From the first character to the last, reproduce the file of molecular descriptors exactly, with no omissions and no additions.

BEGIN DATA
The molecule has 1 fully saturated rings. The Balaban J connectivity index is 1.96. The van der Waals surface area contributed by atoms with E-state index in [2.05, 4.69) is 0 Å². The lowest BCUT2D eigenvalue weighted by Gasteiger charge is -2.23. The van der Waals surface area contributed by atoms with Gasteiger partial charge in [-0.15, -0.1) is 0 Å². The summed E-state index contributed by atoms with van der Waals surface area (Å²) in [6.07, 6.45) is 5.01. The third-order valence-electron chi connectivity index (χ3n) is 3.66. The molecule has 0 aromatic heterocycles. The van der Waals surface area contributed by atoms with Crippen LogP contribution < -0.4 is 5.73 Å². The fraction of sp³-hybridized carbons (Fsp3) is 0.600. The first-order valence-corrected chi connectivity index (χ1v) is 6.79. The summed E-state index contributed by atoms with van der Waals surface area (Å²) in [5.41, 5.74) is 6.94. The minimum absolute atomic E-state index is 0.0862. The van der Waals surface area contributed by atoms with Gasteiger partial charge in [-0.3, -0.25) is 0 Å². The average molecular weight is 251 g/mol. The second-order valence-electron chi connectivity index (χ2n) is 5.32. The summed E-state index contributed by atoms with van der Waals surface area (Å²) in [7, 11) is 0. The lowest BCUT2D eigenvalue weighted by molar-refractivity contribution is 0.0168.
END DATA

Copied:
The molecule has 1 fully saturated rings. The Balaban J connectivity index is 1.96. The van der Waals surface area contributed by atoms with E-state index in [2.05, 4.69) is 0 Å². The lowest BCUT2D eigenvalue weighted by Gasteiger charge is -2.23. The van der Waals surface area contributed by atoms with Gasteiger partial charge in [-0.15, -0.1) is 0 Å². The summed E-state index contributed by atoms with van der Waals surface area (Å²) in [6.07, 6.45) is 5.01. The third-order valence-electron chi connectivity index (χ3n) is 3.66. The molecule has 0 aromatic heterocycles. The van der Waals surface area contributed by atoms with Crippen LogP contribution < -0.4 is 5.73 Å². The fraction of sp³-hybridized carbons (Fsp3) is 0.600. The first-order valence-corrected chi connectivity index (χ1v) is 6.79. The summed E-state index contributed by atoms with van der Waals surface area (Å²) in [5.41, 5.74) is 6.94. The minimum absolute atomic E-state index is 0.0862. The van der Waals surface area contributed by atoms with Gasteiger partial charge in [-0.3, -0.25) is 0 Å². The average molecular weight is 251 g/mol. The second-order valence-electron chi connectivity index (χ2n) is 5.32. The summed E-state index contributed by atoms with van der Waals surface area (Å²) in [7, 11) is 0. The lowest BCUT2D eigenvalue weighted by molar-refractivity contribution is 0.0168.